The Open Gallery Video Painting: The First 10 Years

‘I wanted viewers to consider how they experience time... We’re all running around all the time. I wanted to make people feel aware.’ - Wolfgang Staehle - Comburg Part of 2001. The notion that any image can be isolated from narrative structure is of course a moot point. The formative development of language through visual culture is entrenched and sophisticated, and in all its abstractions narrative or narrative fragments, surely persist. Even following the history of landscape painting, through moving image that transfixes upon nature to determine a rolling scenario bereft of any intonation, is debatable. Within the open-endedness of random recording, the eventual capturing of history becomes inevitable…and occasionally, as in the case of Staelhe’s piece, nailing it down. Andy Warhol’s Sleep (1963) and Empire (1964), retrospectively, provide a pivotal porthole through which to gauge an understanding of contemporary, non-narrative moving image. What Warhol applies here is an eye over extremely familiar scenes that render themselves around understandings of form and function – a method that has become ubiquitous in contemporary art practices. Criticised at the time for being ‘anti-cinematic’ what the viewer accesses in Warhol’s films is a sense of time in abstraction (literally in the case of Empire, as it’s slowed down to 16fps) and yet at the same time, the realness of time passing. (Wolfgang Staehle referenced Warhol’s piece with Empire 24/7, another of his live web projections, at net_condition at ZKM, Karlsruhe, Germany, 1999). This tradition of open recording or as Warhol put it – “the film (that) makes itself” had a strong presence within other avant-garde film practises, as in Hollis Frampton’s Lemon, (1969) (where the shape of the fruit appears to alter as the (artificial) light source moves around it like a sun); continuing in works like Francis Alys’s Zocalo May 20 (1999), (a fixed view video that sits high above the square in Mexico, surveying its passers by over the course of 12 hours) and Fikrat Atay’s – Rebels of the Dance (2002) (that captures youths performing traditional Turkish dance ‘routines’ next to a cash machine in the foyer of a bank, in his native Batman in Turkey).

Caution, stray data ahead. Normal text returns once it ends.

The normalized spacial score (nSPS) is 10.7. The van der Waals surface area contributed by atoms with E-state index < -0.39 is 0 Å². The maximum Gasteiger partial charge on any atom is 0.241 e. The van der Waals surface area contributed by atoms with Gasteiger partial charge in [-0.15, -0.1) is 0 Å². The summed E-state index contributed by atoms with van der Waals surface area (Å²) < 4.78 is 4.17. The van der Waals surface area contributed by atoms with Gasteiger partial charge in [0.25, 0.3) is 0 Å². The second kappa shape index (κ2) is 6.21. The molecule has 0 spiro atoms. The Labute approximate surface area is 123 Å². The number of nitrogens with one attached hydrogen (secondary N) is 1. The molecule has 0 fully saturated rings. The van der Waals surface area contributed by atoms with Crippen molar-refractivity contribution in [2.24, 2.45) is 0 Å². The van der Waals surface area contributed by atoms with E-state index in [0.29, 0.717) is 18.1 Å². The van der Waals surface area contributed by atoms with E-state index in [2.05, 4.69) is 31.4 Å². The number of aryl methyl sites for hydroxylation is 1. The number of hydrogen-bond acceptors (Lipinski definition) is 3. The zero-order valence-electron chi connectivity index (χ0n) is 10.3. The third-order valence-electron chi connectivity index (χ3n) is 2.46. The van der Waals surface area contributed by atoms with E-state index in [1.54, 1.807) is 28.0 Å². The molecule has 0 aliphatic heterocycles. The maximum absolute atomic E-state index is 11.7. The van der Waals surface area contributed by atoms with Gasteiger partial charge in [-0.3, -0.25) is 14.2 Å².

The Open Gallery Video Painting: The First 10 Years

Adjacently, Tony Conrad produces paintings, (his ongoing Untitled series); where surfaces of unstable paper stocks are covered with photo emulsion and left to yellow and eventually disintegrate over time. These works present a history of the surface (in this case their own), but also of time affecting and altering form, which Conrad equates with the surfaces of time in film. “As Vertov used to say, there are several distinct lives that must be considered together: a life for the film, a life in the film, a life of the film itself etc. In any case an image does not represent some prior reality; it has its own reality.” If an image operates within its own distinct logic as Deleuze states in this citation, then the unfixing of any preconfigured meaning aside from unique surface reality – as with Conrad’s ‘paintings’, suggests that conventional narrative becomes obsolete. However, moving image work can be attested as being an abstraction in the most fundamental sense, and ways of mediating, looking, seeing and analysing through a flattening of surface trajectories and their subsequent abstractions provides yet another complex layer in our understanding of non-narrative language.


The Open Gallery Video Painting: The First 10 Years